• The sudden trade rumor that links the Braves to Jon Rauch might be the best thing for this Toronto pen. Ostensibly, Rauch is the closer right now, but he doesn't have a save in July. Maybe it's Frank Francisco, who got a save on July fourth. Then again, Frankie Frank has been blown up twice since then and Rauch's bad innings have all been the one-run variety. If Rauch leaves, it's definitely Francisco. With the possibility that Nunez doesn't leave town and that Mike Adams is the one leaving San Diego, Francisco is the most likely waiver wire reliever to return saves… if he's on your waiver wire. Especially now that Jason Frasor is in Chicago. I'm happy to discuss these situations on twitter any time.

  • * * * * * * * * * *


    Jonathan Broxton, Los Angeles Dodgers (elbow)

  • Boy this list cleared out quickly. The Phillies' boys are up in the major leagues, J.J. Putz is putzing about in Arizona, and David Aardsma had season-ending surgery. Jonathan Broxton? He did arm exercises a week ago and hasn't been heard from since. Sigh.

  • The Deposed:
    Fernando Rodney, Los Angeles
    Ryan Franklin, St. Louis
    Brandon Lyon, Houston
    Matt Thornton, Chicago A.L.
    Vicente Padilla, Los Angeles Dodgers
    Francisco Rodriguez, Milwaukee
    David Aardsma, Seattle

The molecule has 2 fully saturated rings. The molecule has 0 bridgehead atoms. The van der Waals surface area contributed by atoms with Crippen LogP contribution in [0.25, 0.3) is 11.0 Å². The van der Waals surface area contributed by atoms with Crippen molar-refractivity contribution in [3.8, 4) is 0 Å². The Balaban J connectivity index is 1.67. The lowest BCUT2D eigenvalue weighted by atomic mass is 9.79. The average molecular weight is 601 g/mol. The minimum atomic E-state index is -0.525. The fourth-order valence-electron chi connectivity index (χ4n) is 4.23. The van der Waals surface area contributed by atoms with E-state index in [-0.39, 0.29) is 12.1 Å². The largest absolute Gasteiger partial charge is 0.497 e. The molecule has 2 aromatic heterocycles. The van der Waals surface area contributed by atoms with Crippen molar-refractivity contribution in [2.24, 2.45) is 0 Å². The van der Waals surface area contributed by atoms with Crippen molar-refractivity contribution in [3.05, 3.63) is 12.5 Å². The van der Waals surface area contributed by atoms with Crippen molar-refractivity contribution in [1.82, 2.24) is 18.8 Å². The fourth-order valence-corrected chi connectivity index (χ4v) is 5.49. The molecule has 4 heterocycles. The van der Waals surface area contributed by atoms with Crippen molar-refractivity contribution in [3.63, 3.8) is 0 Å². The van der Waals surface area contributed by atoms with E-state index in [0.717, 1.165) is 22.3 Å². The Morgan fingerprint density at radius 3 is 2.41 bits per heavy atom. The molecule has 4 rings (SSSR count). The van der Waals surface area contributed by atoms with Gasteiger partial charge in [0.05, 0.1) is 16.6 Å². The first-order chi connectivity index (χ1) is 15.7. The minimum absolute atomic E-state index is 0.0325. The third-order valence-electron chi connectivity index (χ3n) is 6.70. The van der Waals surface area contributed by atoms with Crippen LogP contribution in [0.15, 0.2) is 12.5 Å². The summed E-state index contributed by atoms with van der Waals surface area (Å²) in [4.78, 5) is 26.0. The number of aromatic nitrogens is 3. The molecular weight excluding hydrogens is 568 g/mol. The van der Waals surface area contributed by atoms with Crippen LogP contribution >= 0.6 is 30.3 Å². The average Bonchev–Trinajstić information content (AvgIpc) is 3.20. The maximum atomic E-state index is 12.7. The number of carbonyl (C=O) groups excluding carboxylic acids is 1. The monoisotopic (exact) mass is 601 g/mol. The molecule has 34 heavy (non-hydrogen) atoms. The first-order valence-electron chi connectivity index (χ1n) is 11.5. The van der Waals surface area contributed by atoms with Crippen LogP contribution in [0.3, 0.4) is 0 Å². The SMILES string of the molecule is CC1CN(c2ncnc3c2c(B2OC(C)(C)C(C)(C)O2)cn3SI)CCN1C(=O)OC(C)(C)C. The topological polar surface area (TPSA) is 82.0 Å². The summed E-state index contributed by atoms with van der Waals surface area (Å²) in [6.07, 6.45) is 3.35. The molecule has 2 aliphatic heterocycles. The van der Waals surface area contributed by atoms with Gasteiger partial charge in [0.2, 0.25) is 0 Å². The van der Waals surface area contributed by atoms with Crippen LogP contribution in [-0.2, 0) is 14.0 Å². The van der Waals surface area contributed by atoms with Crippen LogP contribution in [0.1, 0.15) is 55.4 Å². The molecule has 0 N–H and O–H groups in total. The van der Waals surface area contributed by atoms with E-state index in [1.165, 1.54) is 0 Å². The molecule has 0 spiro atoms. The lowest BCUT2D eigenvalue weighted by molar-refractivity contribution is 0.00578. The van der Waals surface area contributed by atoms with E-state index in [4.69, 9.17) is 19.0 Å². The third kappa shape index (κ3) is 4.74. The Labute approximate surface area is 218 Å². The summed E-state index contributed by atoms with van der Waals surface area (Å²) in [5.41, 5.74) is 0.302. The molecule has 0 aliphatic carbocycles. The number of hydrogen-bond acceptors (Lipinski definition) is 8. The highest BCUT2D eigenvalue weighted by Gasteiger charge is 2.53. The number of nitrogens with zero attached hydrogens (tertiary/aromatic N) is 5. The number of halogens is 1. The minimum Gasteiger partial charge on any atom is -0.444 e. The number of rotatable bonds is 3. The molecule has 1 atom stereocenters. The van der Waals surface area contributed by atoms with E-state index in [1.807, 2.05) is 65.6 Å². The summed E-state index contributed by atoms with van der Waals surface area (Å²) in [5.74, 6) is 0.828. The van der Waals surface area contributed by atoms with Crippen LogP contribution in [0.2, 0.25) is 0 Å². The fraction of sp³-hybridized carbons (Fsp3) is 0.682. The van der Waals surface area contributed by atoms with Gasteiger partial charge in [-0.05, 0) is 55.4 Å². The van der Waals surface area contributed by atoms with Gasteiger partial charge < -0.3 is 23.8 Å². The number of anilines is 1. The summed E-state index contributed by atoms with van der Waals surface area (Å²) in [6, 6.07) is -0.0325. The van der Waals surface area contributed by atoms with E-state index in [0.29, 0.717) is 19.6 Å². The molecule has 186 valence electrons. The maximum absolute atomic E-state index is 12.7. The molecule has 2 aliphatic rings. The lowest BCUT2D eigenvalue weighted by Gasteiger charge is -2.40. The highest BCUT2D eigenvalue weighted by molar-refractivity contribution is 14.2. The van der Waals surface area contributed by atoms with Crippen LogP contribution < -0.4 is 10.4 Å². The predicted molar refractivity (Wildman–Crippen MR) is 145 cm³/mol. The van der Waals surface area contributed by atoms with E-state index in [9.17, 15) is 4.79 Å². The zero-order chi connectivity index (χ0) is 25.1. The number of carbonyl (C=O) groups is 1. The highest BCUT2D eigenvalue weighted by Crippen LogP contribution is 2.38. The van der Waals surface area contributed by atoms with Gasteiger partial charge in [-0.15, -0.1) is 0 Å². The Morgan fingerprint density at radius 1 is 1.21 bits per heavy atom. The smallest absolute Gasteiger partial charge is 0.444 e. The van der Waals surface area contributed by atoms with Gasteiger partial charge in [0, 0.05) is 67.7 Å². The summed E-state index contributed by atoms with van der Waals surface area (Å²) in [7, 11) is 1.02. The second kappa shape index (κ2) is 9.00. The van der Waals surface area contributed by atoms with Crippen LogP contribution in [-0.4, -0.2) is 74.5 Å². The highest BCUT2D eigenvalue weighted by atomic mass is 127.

• Aardsma joins this list, but it seems that some owners disagree about Francisco Rodriguez and his role on the Brewers. At least, a lot of people still own the artist formerly known as K-Rod. If you can get ahead of a trade, drop him. He's not the closer in Milwaukee. He might get another three to five saves just on days where Axford is sitting, but even that would be a stretch with the way Axford is dealing. Health is the only question mark and Axford has been healthy so far in his career.

  • * * * * * * * * * *

    The Steals Department

  • At least until the Red Sox trade for another outfielder, it looks like Josh Reddick is their starting left fielder. He's fully-formed and ready to go, at 24 and coming off of more than 700 Triple-A plate appearances. he hasn't always shown a good batting average in the minor leagues, but he's also had some surprisingly poor luck on batted balls down on the farm too. Usually poor defenses in the minors lead to higher batting averages on balls in play (BABIP) in the minors, but Reddick didn't see that benefit. Part of the problem is that he's a fly-ball hitter, and fly balls have lower BABIPs. Those fly balls also lead to more power, and Reddick certainly has lots of power. The reason he's listed here is that he also steals bases. He's averaged about 11 per 600 PAs in the minor leagues, so he could hit for a mediocre batting average with good power and handful of steals over the second half pretty easily.

  • Breaking news is happening all around us. It looks like, in an effort to look to the future, the White Sox will be sitting Alex Rios against righties and trying out 27-year-old lefty Alejandro De Aza. De Aza is hitting .322/.378/.494 with nine home runs and 22 stolen bases in Triple-A but he's 27 and trying out the level for the third time. If he can keep the strikeouts down, he has enough power and speed to put up a good batting average and steal some bases. He won't light the world on fire, but in deeper leagues you just need someone to play often and not hurt you anywhere. That describes the new (at least part-time) White Sox center fielder.

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    Eno Sarris is an editor and writer at FanGraphs.com. You can find his work gathered in one place at and enosarris.com. Follow his misadventures in writing on Twitter as well.
    Email :Eno Sarris